The close of the International Aids Society Conference in Sydney ended the publicity train of posturing activists and non-government organisations. In the conference’s wake, it is time to refocus on ensuring access to HIV-AIDS medicines for the world’s poor through real solutions, not political catchphrases.
Two NGOs particularly active this week have provided poignant examples of how discussion about serious science and public policy can be outshined by ideological PR campaigns.
Oxfam Australia lays the blame on the increasing prevalence of HIV and AIDS in the developing world on the patent system and intellectual property for drugs. The Executive Director, Andrew Hewett, argued in On Line Opinion last week that Thailand provides a “model” for dealing with treatment of HIV-AIDS.
What exactly is that model? The military junta which seized control of Thailand earlier this year has nationalised the patents of a series of vital drugs. It has gone on to manufacture cheap, but extremely low-quality drugs which have contributed towards a growing resistance to the medicine among the poorest Thais.
The danger of these medicines has become so apparent that the World Health Organisation recommended they not be sold outside of Thailand. Now many Thai HIV-AIDS patients are unnecessarily reliant on second-line therapies that cost more and require more substantial health infrastructure to administer.
Indeed, the Thai government’s approach to health care has little to recommend it. Since the beginning of the year, it has cut health spending by US$12 million a year, increased the salaries of military leaders by US$9 million and defence spending by more than US$1 billion.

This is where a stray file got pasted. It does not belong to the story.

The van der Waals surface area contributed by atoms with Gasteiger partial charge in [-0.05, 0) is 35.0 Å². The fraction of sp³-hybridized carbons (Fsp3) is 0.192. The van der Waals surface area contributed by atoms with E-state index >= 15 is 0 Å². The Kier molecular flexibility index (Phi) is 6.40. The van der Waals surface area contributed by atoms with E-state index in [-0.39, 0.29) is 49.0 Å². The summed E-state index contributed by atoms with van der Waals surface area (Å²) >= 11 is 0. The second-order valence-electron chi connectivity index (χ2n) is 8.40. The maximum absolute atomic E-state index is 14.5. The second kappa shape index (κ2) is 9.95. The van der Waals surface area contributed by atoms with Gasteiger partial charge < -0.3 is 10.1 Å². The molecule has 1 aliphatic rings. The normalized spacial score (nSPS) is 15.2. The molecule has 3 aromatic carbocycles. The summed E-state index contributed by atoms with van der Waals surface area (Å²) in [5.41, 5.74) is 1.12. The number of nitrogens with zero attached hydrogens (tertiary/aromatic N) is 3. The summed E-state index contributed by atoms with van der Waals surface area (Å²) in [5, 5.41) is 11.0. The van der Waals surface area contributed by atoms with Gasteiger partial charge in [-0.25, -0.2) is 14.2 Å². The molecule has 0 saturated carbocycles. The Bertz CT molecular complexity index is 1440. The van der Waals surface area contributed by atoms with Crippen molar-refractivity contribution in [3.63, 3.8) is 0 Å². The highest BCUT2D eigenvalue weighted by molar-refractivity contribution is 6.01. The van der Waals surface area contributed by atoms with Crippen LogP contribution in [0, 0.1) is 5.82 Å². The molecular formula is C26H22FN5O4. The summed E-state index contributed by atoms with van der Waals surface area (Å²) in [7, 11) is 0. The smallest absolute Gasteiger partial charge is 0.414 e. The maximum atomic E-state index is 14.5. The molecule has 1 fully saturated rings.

If Thailand provides a model for managing an HIV-AIDS crisis, it is one to avoid, not emulate. But Oxfam praises the Thai government because the military junta has stood up to “Big Pharma”.
Médecins Sans Frontières (Doctors without Borders) released a report citing the high cost of second-line medicines as a barrier to effective treatment. Their report also blames Big Pharma and their drug patents. But were it not for the Thai “model,” many Thai HIV-AIDS patients would not need these second-line therapies.
Oxfam and Médecins Sans Frontières are far too quick to blame the HIV-AIDS crisis in the developing world on patents and intellectual property regimes. But their concern does not match the facts - patents are not the major barriers preventing access to vital medicines.
For instance, one recent scholarly survey found that of 18 single-dose AIDS medicines available in developing countries, 14 patent-protected drugs were in a similar price range or cheaper than their generic counterparts.
The real barriers to access are unfortunately familiar. Many developing countries impose high tariffs that can double the cost of medicine to patients. Such trade barriers are illegal for developed countries like Australia and the United States, but not so for developing countries - another sad result of the anti-trade mentality pushed in international forums by some misguided NGOs.
Other major barriers are also not surprising. Poor medical infrastructure limits the effectiveness of drug regimens - particularly where ineffective, or even counterfeit drugs are common. Widespread government corruption raises the cost of medicine by necessitating bribery, and often prevents the medicines from reaching the patients at all.
Yet in their haste to blame drug companies, Oxfam and Médecins Sans Frontières have ignored these factors. While extolling the virtues of nationalisation programs like the one in Thailand, they wrongly dismiss the negative consequences of such radical measures.
The real tragedy is that the sufferers of HIV-AIDS in Thailand are being used as political fodder in a campaign that ignores the real challenges of the disease. Some NGOs may need to decide how serious they are about fixing this problem, and perhaps consider a reconciliation with private enterprise.
Discuss in our Forums
See what other readers are saying about this article!
Click here to read & post comments.
1 post so far.